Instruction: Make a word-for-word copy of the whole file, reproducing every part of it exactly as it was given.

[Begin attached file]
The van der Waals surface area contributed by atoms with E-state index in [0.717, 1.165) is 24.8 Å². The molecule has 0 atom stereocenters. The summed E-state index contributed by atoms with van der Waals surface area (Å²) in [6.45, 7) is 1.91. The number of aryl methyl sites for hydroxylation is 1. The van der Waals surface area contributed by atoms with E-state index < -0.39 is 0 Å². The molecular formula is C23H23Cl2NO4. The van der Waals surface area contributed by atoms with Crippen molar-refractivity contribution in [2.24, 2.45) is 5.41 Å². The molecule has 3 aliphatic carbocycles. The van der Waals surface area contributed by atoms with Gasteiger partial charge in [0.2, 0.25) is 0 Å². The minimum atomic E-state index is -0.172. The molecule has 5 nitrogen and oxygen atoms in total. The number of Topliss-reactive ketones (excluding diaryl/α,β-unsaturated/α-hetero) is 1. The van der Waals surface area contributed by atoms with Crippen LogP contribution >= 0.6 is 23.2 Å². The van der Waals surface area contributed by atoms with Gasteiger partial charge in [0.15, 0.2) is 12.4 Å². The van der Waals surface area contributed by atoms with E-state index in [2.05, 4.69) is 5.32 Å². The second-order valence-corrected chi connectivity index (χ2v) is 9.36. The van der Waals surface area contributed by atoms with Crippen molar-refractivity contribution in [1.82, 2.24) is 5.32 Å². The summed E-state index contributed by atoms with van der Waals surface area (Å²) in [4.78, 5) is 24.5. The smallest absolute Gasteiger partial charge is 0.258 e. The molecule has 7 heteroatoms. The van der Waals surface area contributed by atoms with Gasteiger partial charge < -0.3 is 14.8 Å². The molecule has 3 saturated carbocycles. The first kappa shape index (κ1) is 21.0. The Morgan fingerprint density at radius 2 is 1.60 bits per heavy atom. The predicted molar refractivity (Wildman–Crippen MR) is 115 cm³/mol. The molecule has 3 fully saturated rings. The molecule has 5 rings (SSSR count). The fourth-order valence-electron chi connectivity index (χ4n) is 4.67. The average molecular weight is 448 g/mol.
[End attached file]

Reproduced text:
The van der Waals surface area contributed by atoms with E-state index in [0.717, 1.165) is 24.8 Å². The molecule has 0 atom stereocenters. The summed E-state index contributed by atoms with van der Waals surface area (Å²) in [6.45, 7) is 1.91. The number of aryl methyl sites for hydroxylation is 1. The van der Waals surface area contributed by atoms with E-state index < -0.39 is 0 Å². The molecular formula is C23H23Cl2NO4. The van der Waals surface area contributed by atoms with Crippen molar-refractivity contribution in [2.24, 2.45) is 5.41 Å². The molecule has 3 aliphatic carbocycles. The van der Waals surface area contributed by atoms with Gasteiger partial charge in [0.2, 0.25) is 0 Å². The minimum atomic E-state index is -0.172. The molecule has 5 nitrogen and oxygen atoms in total. The number of Topliss-reactive ketones (excluding diaryl/α,β-unsaturated/α-hetero) is 1. The van der Waals surface area contributed by atoms with Crippen LogP contribution >= 0.6 is 23.2 Å². The van der Waals surface area contributed by atoms with Gasteiger partial charge in [0.15, 0.2) is 12.4 Å². The van der Waals surface area contributed by atoms with E-state index in [2.05, 4.69) is 5.32 Å². The second-order valence-corrected chi connectivity index (χ2v) is 9.36. The van der Waals surface area contributed by atoms with Crippen molar-refractivity contribution in [1.82, 2.24) is 5.32 Å². The summed E-state index contributed by atoms with van der Waals surface area (Å²) in [4.78, 5) is 24.5. The smallest absolute Gasteiger partial charge is 0.258 e. The molecule has 7 heteroatoms. The van der Waals surface area contributed by atoms with Gasteiger partial charge < -0.3 is 14.8 Å². The molecule has 3 saturated carbocycles. The first kappa shape index (κ1) is 21.0. The Morgan fingerprint density at radius 2 is 1.60 bits per heavy atom. The predicted molar refractivity (Wildman–Crippen MR) is 115 cm³/mol. The molecule has 3 fully saturated rings. The molecule has 5 rings (SSSR count). The fourth-order valence-electron chi connectivity index (χ4n) is 4.67. The average molecular weight is 448 g/mol.